Quite a few of our Shelby County Master Gardeners will be moving up to a new level of volunteer achievement. Most of you, I am sure are aware of our “Reach for the Stars” Program. For those members who are not familiar with the Program or may just need a little reminder… You may have noticed some members have different colored stars or no star attached to their badge, or may even have a different colored badge? The “Reach for Stars” Program was approved and implemented by the State Master Gardener Board of Directors in February 1999. We now have 9 recognition categories. Categories are determined based on the total number of volunteer & CEU hours you have reported since becoming a Master Gardener. The category & requirements for each level are:
- Bronze Star 100 to 299 hours
- Silver Star 300 to 499 hours
- Gold Star 500 to 999 hours
- Gold Name Badge 1,000 to 1,999 hours
- Platinum Name Badge 2,000 to 3,999 hours
- Ruby Colored Gemstone 4,000 to 5,999 hours
- Emerald Colored Gemstone 6,000 to 7,999 hours
- Diamond Colored Gemstone 8,000 to 9,999 hours
- Lifetime Membership & Name Badge 10,000 plus hours
Please join me in congratulating the Shelby County members who will be recognized for their achievements at our March meeting:
- Bronze Star: Betty Daigle, Rita Forrest, Beth Glasgow, Aprille Hayes
- Silver Star: Judy Bynum, Judy Helms, Deborah Kattus, Ginny Whittaker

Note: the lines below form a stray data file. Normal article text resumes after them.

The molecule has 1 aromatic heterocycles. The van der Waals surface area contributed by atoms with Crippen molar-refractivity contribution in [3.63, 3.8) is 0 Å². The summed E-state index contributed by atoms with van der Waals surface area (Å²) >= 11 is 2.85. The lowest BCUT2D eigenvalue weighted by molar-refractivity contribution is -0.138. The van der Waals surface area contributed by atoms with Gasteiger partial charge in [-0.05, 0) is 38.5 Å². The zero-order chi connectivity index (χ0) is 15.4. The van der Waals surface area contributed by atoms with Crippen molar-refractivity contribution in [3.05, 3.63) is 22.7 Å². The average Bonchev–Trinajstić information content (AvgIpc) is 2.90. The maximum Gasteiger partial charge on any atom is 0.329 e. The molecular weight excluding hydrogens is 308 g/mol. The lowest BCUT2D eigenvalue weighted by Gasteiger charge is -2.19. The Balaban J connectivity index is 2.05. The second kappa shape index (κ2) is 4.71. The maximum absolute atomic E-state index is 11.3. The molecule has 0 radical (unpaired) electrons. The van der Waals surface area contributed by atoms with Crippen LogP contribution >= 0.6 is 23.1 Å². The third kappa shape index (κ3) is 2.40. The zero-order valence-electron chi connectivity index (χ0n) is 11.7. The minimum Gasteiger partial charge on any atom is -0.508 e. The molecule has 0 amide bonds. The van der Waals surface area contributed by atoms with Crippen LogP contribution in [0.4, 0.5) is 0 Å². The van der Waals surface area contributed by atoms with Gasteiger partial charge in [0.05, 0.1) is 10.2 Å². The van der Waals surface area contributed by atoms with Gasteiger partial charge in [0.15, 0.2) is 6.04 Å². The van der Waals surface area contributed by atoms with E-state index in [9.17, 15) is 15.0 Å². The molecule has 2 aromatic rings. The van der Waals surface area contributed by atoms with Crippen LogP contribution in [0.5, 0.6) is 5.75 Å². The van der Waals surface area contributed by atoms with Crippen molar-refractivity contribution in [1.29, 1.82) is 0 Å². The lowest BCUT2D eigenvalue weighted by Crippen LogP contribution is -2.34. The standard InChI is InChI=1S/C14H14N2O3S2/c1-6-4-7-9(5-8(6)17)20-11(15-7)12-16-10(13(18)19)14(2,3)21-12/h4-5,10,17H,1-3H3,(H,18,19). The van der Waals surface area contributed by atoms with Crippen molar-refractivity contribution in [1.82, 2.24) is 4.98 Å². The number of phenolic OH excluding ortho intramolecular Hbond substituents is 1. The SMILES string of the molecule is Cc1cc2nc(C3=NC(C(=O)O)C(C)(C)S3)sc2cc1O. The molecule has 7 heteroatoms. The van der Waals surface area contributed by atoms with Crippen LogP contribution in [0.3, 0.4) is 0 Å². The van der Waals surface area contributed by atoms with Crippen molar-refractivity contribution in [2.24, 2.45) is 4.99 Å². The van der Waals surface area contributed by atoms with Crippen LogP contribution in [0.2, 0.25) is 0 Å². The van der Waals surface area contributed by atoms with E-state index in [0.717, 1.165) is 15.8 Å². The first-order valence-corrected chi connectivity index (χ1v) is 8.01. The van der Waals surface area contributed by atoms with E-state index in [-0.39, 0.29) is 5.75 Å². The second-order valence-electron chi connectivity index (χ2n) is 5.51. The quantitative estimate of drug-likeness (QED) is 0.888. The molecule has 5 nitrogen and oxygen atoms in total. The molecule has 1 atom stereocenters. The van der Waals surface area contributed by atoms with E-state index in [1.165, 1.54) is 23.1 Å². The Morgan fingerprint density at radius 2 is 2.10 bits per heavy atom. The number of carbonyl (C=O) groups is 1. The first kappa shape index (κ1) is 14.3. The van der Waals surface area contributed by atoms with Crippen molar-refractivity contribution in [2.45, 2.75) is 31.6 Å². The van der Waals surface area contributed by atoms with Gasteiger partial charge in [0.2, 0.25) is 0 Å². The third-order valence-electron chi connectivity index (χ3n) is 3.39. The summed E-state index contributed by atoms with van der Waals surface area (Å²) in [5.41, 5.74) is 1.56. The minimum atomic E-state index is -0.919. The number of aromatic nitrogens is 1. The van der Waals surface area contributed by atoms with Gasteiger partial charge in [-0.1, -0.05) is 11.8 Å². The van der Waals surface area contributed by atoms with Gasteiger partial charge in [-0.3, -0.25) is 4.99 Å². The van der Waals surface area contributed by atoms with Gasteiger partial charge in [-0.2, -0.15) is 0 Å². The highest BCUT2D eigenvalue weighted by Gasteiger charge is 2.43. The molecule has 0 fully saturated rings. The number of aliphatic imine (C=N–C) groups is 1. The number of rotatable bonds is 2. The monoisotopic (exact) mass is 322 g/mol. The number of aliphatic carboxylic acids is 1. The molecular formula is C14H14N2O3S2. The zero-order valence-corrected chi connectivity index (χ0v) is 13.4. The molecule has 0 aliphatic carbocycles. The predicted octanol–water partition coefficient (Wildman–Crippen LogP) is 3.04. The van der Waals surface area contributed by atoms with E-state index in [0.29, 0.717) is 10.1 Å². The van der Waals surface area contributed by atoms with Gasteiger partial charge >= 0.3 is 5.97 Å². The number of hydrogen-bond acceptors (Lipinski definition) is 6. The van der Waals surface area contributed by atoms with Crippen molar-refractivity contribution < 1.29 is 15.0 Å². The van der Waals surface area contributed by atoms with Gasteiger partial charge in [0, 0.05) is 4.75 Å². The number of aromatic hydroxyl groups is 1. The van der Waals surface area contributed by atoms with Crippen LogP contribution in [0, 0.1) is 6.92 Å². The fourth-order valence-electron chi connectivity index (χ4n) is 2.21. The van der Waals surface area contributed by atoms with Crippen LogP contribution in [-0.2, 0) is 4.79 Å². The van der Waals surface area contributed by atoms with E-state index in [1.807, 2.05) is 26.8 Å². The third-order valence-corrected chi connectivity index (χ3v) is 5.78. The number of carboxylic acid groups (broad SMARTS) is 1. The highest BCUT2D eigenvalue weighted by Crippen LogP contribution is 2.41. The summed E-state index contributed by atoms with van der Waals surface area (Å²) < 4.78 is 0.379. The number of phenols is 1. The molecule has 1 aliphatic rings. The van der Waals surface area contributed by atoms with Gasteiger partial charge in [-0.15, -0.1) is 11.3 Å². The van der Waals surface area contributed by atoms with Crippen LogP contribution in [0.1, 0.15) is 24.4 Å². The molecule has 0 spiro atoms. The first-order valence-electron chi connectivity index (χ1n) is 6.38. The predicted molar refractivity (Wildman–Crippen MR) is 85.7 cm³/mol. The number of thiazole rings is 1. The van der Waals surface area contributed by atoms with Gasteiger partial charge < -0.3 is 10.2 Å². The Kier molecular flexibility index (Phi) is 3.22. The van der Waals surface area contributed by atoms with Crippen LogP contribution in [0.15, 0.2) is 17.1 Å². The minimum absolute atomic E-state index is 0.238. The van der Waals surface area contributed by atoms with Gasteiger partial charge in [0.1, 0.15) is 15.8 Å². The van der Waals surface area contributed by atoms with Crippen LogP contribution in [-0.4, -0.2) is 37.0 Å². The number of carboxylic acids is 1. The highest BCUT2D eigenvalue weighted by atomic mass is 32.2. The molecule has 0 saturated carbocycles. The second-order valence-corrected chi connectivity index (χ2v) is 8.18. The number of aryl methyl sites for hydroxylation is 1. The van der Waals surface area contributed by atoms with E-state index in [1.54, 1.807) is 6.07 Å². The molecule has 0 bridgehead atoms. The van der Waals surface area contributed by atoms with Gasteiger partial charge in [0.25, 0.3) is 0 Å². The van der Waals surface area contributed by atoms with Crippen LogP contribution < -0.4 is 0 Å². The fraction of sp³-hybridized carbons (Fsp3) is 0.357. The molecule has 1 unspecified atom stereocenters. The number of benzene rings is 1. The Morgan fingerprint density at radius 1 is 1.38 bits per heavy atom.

- Gold Star: Karen Kendall! Diane McKinnon, Loyd Mehaffey
Awards to be presented at the 2014 conference in Daphne:
- Gold Name Badge: Jan Rogers, Mary Tomas
- Platinum Name Badge: Cathy Canant
- Ruby Colored Gemstone: Jeanon Massien
Congratulations to all & thank you for everything you have done & will continue to do to support Shelby County and the Master Gardeners.
FRUITS & NUTS – Continue strawberry and grape plantings. Bud apples and peaches. Start planting blackberries. Remember, if weather conditions prevent prompt planting, heel the plants in by placing the root system in a trench and covering the soil.
SHRUBS – Fertilize shrubs (except azaleas and camellias) according to a soil test. Late plantings may be made, particularly if they are container-grown. Watch shrubs for harmful insects.
LAWNS – Plant Bermuda, Zoysia, and Centipede in South Alabama. Seed bluegrass and grass mixtures in North Alabama. Fertilize established lawns.
ROSES – Watch new growth for aphids. Begin a spray or dust program. Begin fertilizing.
ANNUALS AND PERENNIALS – Tender annuals may be planted in South Alabama. Check garden centers for bedding plants.
BULBS – Plant gladiolus every two or three weeks if a long Blooming season is desired. Plant tuberous begonias in pots. Plant dahlias.
MISCELLANEOUS – Check and repair sprayers, dusters, and lawn mowers. Control lawn weeds with chemicals. Delay pruning of fruiting shrubs such as cotoneasters, pyracanthas, and hollies until after flowering.
VEGETABLE SEEDS – Plant hardy crops recommended for January and February. After danger of frost is past, plant tender vegetables.
VEGETABLE PLANTS – Plant cabbage, onions, lettuce, broccoli, and Brussels sprouts in North Alabama; plant tomatoes and peppers in lower South Alabama.